On Saturday, February 8 1919, a young boy made a grisly discovery in an unoccupied house on West Fourth Street, Cincinnati.
The dismembered body of a man had been stuffed into three sacks and abandoned in the vacant house.
By the time it was found the body had already started to decompose, which made identification difficult. It had been drained of blood before being cut into pieces and left only partially hidden, leading police to speculate that the killer may have been disturbed during the act of disposing of the body.
Through a laundry mark on the dead man’s undershirt, investigators were able to start to trace the identity of the corpse. Salvation Army officers soon identified the body as Albert E. Thompson, who had recently rented a room at a Salvation Army residence in the city, before being evicted the week before for fighting with other residents.
The former farm laborer had headed to Cincinnati looking for work, after a period of time at St. Frances Hospital in Hamilton, Ohio where he’d been treated for heart trouble. Around the time he was evicted from the Salvation Army citadel, Thompson had been due to travel by train to North Carolina as part of a work detail. He arrived at the rail depot, but other workers reported that Thompson had been drinking and when the train was delayed, decided to leave rather than remain waiting any longer.
After failing to board the train on the Wednesday, two days later Thompson turned up at the offices of the employment agency which had secured him the job, asking for help in collecting two notes for small amounts of money, sent to him by his brothers back in Indiana. He told the woman who worked at the agency that a ‘negro’ had robbed him of $1.50, and he was now completely indigent.
Piecing together Thompson’s last movements police in Cincinnati concluded that he had most likely been murdered by “a religious crank”, who he’d been seen associating with in the lead up to his death. They circulated a description of their suspect: a man about 5’5, with brown hair tall, dressed in Salvation Army military-style clothing.
Albert Thompson’s body was shipped back to his brothers in Rose Lawn, Indiana where it was given proper burial.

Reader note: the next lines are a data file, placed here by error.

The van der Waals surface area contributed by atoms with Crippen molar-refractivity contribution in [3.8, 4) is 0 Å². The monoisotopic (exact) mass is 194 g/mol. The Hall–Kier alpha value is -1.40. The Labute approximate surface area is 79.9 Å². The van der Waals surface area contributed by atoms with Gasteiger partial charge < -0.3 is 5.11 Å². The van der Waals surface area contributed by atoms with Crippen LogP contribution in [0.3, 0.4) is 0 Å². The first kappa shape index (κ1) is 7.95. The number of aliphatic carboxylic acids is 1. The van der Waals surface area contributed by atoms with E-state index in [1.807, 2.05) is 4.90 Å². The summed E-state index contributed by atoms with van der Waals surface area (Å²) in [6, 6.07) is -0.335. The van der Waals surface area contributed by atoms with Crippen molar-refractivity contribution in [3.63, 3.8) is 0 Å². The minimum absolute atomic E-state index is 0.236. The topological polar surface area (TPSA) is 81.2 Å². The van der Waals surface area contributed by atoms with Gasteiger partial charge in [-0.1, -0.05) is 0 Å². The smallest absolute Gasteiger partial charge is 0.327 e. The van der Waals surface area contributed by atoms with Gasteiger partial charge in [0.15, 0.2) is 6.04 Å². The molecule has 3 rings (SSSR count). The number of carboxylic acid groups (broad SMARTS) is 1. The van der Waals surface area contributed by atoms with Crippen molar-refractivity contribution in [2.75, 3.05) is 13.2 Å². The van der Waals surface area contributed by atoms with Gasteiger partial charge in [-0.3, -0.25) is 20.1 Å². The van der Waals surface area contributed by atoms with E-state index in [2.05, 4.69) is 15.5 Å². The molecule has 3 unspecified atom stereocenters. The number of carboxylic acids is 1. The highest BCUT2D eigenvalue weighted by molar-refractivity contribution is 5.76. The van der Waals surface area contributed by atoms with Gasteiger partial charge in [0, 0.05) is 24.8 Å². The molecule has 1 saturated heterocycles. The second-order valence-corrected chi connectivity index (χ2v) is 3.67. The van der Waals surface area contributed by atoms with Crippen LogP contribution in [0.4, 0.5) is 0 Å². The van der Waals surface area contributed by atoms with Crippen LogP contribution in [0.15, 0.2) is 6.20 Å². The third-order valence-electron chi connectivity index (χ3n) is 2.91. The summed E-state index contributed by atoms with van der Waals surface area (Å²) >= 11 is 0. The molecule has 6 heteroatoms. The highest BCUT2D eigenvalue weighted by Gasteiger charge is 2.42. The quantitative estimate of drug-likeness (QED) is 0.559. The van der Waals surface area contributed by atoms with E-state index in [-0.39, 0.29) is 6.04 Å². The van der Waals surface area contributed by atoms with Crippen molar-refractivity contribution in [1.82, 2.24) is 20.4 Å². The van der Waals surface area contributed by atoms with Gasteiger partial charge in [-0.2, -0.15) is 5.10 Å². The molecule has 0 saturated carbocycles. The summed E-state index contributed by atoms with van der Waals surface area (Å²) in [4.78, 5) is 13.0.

But there were few solid leads in the case until February 14 1919, when a man of that description was spotted on a freight train, coming west towards Kentucky. The station master sent a telegram to local police who arrived to search the train, only to find the man had already left the train some time earlier.
Then to the surprise of everyone involved, the man presented himself at police headquarters in Maysville, Kentucky, requesting help in getting back to Indiana.
Their suspect claimed that he had been on a train heading north to look for work, when he’d been taken ill and left the train in West Virginia. He claimed his home was Bass, Indiana, but admitted to having been in Cincinnati the previous week. Police suspicions were raised even further when they searched the man’s military-style overcoat and found a large quantity of Salvation Army literature.
When questioned, he gave his name as ‘Albert Thompson’.
The man was arrested, and a Cincinnati police detective – the somewhat unfortunately named John Wank – was summoned to interrogate the prisoner.
A newspaper report detailing the arrest described the suspect “a religious crank, talking religion at every possible opportunity and showing that he is demented from his actions”, concluding that “it is more than likely that the mystery [of the Cincinnati sack murder] will be solved by this man”.
But when Detective Wank arrived, the mystery only deepened.
After several hours of interrogation it became clear the man calling himself Albert E. Thompson, was in fact… Albert E. Thompson.
Thompson told police that he had no knowledge of the murder, nor of the possible identity of the victim who had been buried under his name back in Indiana. He claimed that to the best of his knowledge he had never given anyone his underwear and couldn’t say how a dead man came to be wearing clothes that had been identified as belonging to him.
He did tell police that he had loaned a man his overcoat, which the man had not returned to him. Thompson also told police that he’d a physical altercation with a man who he shared temporary accommodation with at Cincinnati Union Bethel before leaving the city two weeks previously.
The following day February 15 1919, police arrested a man by the name of Harley A. Bixby in Sharonsville, Ohio, who admitted that might have shared a room with Albert Thompson at Union Bethel, but denied having quarreled with or choked Thompson, as Thompson had told police.
Police noticed dark stains on Bixby’s sleeve and the inside of his suitcase, which he explained as being from a nosebleed and furniture police respectively. The items were sent for analysis, but no further action was taken against the man and he was freed without charge.
Hope of identifying the dead man, or determining the circumstances of his death diminished as the years passed.
In July 1922 police questioned a man by the name of Thomas Scott, who had confessed to the murder of one William Shires, whose body was found in a basement near to where the unknown Cincinnati Bag Murder victim had been discovered in two and half years previously. But Scott denied any involvement in the earlier crime and the case went cold yet again. It remains unsolved to this day.